COOK, Capt. James (1728-1779) and Captain James KING
A Voyage to the Pacific Ocean ... for Making Discoveries in the Northern Hemisphere. Performed under the Direction of Captains Cook, Clerke, and Gore, in His Majesty's Ships the Resolution and Discovery; in the Years 1776, 1777, 1778, 1779, and 1780
London: H. Hughs for G. Nicol, and T. Cadell, 1785. 4 volumes (Text: 3 vols., quarto [12 7/16 x 9 3/4 inches]; Atlas:. [22 5/8 x 16 3/4 inches]). Text: final blank 4H4 in vol.I. 1 folding letterpress table, uncut. Atlas: 87 engraved plates, plans and maps (1 folding, 1 double-page, plate LXXXII a proof before the addition of the plate number which is added in ink in a contemporary manuscript hand), the larger plates uncut at outer and lower margins, the smaller plates completely uncut and unfolded.
Text: contemporary blue/gray paper-covered boards rebacked to style in 18th-century diced russia, spines gilt in seven compartments, red morocco lettering-pieces in the second and dark green/blue morocco in the third compartments, repeat pattern in gilt in the other compartments, edges uncut; Atlas: bound to match using blue/gray paper-covered boards backed with 18th-century diced russia, spine gilt in eight compartments with raised bands, lettering-pieces and repeat decoration in gilt using the same tools as used on the text volumes, top edge gilt
A very fine original set of the second and best edition of the text, with the plates in their most desirable form: all the plates usually found in the text volumes are here bound, unfolded in the atlas volume.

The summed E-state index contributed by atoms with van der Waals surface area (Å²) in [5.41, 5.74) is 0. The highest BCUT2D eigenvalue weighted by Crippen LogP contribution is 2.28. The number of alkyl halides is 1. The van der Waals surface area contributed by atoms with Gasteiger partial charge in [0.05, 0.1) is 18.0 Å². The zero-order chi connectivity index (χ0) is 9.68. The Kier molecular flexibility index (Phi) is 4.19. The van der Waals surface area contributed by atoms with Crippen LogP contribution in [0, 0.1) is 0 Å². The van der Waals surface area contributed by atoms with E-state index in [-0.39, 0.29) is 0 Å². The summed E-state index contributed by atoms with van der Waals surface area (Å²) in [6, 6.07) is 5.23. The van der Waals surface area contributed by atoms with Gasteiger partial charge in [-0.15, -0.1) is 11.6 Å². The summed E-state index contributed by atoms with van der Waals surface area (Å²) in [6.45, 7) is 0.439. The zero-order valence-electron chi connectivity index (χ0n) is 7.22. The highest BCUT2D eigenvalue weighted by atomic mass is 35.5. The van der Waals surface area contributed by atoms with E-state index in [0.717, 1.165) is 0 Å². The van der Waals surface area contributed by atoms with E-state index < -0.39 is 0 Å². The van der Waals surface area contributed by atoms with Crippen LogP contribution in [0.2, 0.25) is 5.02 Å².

"The famous accounts of Captain Cook's three voyages form the basis for any collection of Pacific books. In three great voyages Cook did more to clarify the geographical knowledge of the southern hemisphere than all his predecessors had done together. He was really the first scientific navigator and his voyages made great contributions to many fields of knowledge" (Hill). "Cook's third voyage was organized to seek the Northwest Passage and to return [the islander] Omai to Tahiti. Officers of the crew included William Bligh, James Burney, James Colnett, and George Vancouver. John Webber was appointed artist to the expedition. After calling at Kerguelen Island, Tasmania, New Zealand, and the Cook, Tonga, and Society Islands, the expedition sailed north and discovered Christmas Island and the Hawaiian Islands, which Cook named the Sandwich Islands. Cook charted the American west coast from Northern California through the Bering Strait as far north as latitude 70 degrees 44 minutes before he was stopped by pack ice. He returned to Hawaii for the winter and was killed in an unhappy skirmish with the natives over a boat. Charles Clarke took command and after he died six months later, the ships returned to England under John Gore. Despite hostilities with the United States and France, the scientific nature of this expedition caused the various governments to exempt these vessels from capture. The voyage resulted in what Cook judged his most valuable discovery - the Hawaiian Islands" (Hill). The typography of the second edition of the text of the third voyage is generally considered superior to the first. For the second and subsequent editions, Hughes took over the printing from Strahan and re-set the text. Contemporary support for this view is reported by Forbes who quotes an inscription in a set presented by Mrs. Cook to her doctor, Dr. Elliotson, which notes "the letter press of the second edition being much superior to the first both in paper & letter press." Of great rarity and significance are the presence of the plates usually found in the text volume, here unfolded and bound into the atlas. Such sets are more desirable, as the plates may be enjoyed more fully without the usual folds and losses from irregular trimming by the binder.
Beddie 1552; Forbes Hawaiian National Bibliography 85; cf. Sabin 16250.